Can Coach-less Paula Badosa Keep up the Momentum at US Open?

Paula Badosa
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Paula Badosa, a New Yorker by birth, is in the midst of a career season. At 33 wins and just 13 losses, the Spaniard is currently No. 25 in the Race to Shenzhen and has won at least three matches at Roland Garros, Wimbledon, Tokyo Olympics and Cincinnati. While these results should inspire loads of confidence, there are several question marks ahead of her debut versus Alison Van Uytvanck.

Coaching carousel

Ever since the 2020 US Open, Badosa has parted ways with not one, but two coaches. In early September, the Spaniard had a big run to the WTA Istanbul semifinals, her best result of last season. All of the sudden, she announced she’d stop working with longtime coach Xavi Budo. The announcement was unexpected.

A few weeks later, she showed up at Roland Garros with Javier Marti, an injury-riddled former ATP No. 170. Then 28 years of age, Marti hadn’t officially retired, but had begun playing some World Padel Tour events earlier in the year.

The Badosa-Marti partnership produced a good result right off the bat, with a round of 16 showing in Paris. Yet, the major improvements were made during the offseason in Spain. After a positive COVID-19 test forced the pair to quarantine for three weeks in a hotel room and sabotaged their Australian Open chances, Badosa started to rack up wins in the spring. The Lyon, Charleston and Madrid semis were a prelude to the Belgrade title, her maiden at tour level.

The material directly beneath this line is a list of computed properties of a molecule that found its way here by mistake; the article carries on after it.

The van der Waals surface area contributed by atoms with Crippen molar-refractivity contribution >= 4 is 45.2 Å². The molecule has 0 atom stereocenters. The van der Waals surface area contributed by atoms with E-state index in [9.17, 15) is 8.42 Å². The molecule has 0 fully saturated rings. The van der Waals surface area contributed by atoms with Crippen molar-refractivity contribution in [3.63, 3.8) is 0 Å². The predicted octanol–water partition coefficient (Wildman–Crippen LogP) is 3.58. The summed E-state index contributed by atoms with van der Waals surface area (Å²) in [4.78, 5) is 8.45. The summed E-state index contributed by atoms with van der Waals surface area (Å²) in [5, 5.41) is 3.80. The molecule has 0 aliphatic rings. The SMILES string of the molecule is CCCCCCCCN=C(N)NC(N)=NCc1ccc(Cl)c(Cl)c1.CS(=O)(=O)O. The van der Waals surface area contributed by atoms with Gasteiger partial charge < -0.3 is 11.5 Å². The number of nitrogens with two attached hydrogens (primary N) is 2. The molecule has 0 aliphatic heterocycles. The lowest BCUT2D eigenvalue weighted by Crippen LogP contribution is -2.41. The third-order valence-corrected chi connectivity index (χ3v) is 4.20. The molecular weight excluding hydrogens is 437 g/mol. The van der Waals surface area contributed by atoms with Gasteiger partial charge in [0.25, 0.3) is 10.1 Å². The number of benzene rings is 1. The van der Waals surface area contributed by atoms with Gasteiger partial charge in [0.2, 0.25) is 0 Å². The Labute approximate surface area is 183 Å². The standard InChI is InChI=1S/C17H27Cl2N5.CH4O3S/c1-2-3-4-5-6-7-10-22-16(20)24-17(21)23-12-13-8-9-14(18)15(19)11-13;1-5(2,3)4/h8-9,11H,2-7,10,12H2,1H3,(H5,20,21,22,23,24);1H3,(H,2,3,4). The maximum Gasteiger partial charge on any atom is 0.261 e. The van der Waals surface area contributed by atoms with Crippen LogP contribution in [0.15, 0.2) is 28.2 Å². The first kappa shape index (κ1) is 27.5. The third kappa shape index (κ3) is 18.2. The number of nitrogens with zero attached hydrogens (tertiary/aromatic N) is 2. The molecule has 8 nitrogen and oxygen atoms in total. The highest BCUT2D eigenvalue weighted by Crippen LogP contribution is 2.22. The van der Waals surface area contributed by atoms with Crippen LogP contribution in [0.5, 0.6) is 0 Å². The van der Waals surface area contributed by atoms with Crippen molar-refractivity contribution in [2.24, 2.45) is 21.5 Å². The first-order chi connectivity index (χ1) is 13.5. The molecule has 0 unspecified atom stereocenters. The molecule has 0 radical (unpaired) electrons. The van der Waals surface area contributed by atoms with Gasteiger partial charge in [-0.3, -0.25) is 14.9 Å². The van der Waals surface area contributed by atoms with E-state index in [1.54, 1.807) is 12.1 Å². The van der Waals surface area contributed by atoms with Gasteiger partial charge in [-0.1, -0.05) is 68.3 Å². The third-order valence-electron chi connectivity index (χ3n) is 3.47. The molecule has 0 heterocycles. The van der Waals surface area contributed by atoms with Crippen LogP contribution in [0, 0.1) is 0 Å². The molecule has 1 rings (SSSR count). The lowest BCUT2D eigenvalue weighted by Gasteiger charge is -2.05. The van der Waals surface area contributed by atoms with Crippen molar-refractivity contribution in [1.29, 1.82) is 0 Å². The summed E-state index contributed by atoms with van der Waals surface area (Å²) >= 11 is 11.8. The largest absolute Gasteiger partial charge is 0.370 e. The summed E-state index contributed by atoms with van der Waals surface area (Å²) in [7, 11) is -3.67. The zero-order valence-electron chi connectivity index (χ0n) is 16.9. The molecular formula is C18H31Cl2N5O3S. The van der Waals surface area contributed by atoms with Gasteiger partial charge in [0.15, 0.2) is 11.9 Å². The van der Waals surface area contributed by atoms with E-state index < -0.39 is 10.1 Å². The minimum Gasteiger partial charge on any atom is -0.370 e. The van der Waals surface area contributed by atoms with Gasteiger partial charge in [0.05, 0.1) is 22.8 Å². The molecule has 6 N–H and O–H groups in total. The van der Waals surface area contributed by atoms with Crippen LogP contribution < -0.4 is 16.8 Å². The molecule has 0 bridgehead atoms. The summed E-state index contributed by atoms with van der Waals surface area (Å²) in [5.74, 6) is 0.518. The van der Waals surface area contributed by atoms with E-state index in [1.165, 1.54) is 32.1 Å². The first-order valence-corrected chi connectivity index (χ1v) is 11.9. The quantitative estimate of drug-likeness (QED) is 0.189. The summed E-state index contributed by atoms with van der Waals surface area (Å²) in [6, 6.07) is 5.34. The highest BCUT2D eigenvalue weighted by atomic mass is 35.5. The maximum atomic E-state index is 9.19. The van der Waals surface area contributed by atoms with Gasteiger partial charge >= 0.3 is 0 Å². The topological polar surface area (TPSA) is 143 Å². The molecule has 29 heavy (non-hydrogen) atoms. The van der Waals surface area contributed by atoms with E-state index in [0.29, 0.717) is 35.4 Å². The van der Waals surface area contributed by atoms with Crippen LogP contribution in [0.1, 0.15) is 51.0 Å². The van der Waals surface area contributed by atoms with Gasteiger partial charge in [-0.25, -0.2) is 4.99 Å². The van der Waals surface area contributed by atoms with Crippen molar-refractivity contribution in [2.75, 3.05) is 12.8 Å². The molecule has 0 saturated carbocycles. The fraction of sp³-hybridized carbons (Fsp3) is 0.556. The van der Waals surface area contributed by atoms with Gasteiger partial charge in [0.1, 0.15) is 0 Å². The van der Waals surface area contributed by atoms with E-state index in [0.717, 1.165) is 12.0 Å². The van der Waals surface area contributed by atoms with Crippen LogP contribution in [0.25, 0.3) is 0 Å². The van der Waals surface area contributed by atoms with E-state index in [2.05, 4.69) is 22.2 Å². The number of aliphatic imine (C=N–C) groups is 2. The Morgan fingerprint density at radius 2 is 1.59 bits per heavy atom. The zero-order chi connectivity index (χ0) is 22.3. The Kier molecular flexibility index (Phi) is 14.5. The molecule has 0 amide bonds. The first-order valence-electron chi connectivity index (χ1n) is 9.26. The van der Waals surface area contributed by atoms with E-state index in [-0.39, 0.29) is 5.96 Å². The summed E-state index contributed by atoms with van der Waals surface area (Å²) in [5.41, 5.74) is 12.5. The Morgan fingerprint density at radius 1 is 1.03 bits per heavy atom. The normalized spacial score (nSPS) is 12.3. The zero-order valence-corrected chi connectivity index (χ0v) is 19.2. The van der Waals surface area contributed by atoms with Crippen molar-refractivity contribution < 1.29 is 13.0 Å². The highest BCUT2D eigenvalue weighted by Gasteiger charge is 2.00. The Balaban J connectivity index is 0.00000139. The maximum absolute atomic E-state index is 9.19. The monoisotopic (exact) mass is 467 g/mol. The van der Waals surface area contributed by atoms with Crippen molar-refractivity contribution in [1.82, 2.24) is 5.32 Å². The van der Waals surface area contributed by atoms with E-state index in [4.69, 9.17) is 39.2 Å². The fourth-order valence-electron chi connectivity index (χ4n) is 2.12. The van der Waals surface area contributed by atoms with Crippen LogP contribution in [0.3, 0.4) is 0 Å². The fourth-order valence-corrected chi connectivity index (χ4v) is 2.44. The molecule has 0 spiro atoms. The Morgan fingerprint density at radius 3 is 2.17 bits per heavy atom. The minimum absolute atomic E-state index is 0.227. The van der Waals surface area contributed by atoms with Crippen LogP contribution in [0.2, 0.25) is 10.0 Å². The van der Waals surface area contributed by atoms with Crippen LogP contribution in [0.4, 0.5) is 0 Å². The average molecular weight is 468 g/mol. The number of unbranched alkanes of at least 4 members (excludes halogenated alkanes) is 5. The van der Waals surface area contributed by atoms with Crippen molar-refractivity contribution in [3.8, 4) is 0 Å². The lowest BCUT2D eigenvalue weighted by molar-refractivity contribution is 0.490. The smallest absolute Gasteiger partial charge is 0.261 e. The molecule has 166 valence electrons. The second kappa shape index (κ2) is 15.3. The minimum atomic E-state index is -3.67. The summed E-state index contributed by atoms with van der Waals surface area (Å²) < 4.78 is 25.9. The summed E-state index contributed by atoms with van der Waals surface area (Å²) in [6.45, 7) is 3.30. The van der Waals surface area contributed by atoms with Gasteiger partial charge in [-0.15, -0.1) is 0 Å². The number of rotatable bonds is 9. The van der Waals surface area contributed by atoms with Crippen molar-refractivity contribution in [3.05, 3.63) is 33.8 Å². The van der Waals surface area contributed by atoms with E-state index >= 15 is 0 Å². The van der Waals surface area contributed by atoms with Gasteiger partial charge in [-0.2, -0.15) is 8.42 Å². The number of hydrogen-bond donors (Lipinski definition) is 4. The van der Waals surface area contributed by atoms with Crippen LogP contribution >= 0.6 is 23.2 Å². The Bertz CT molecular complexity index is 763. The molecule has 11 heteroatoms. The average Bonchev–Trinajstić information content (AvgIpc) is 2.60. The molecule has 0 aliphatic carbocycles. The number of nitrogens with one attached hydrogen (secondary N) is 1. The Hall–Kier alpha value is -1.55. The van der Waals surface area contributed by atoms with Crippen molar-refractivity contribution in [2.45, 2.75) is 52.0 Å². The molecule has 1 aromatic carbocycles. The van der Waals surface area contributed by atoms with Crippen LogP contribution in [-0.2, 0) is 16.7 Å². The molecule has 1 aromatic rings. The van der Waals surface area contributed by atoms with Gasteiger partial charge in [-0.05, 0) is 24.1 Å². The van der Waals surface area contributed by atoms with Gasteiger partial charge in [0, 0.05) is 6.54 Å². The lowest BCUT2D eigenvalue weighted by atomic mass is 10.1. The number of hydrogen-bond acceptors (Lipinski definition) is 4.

Tamara Zidansek stopped her in the Roland Garros quarters in a nail-biter, 7-5 4-6 8-6, whereas a heat stroke ended her chances at the Olympics in the same round. Still, Badosa was without a doubt one of the revelations on tour and Marti was garnering some Coach of the Year buzz on Twitter.

However, following a disappointing loss to Rebecca Marino in Montreal, Badosa dropped the bomb: she and Marti were immediately ending their professional relationship. If Budo’s termination was surprising, this one was flat out shocking. While the numbers and the eye test suggested it was a fruitful combo with long term potential, issues off the court aren’t known by fans or media. I’m not going to speculate about the catalyst for this unforeseen split.

For now, Paula Badosa arrives in Flushing Meadows without a coach.

Poor precedents

Aside from the coaching instability, as mentioned above, a few obstacles stand in between Badosa and her potential success at the US Open. First, she’s never won a main draw match in New York. Granted, she’s nowhere near the player she was in her 2020 and 2019 losses. Similar reasoning applies to her negative head-to-head (1-0) against Van Uytvanck. That defeat came in 2019 on clay, plus the Belgian owns a weak 7-11 record this season away from grass.

The final and most legitimate question mark is whether Badosa’s body will hold up. She retired from two of her past three tournaments, including at Cincinnati, where her shoulder betrayed her.

For all these reasons, Paula Badosa deserves attention in the first round. Will the 23-year-old sustain her sensational level without a coach? Or will she fall to Van Uytvanck?

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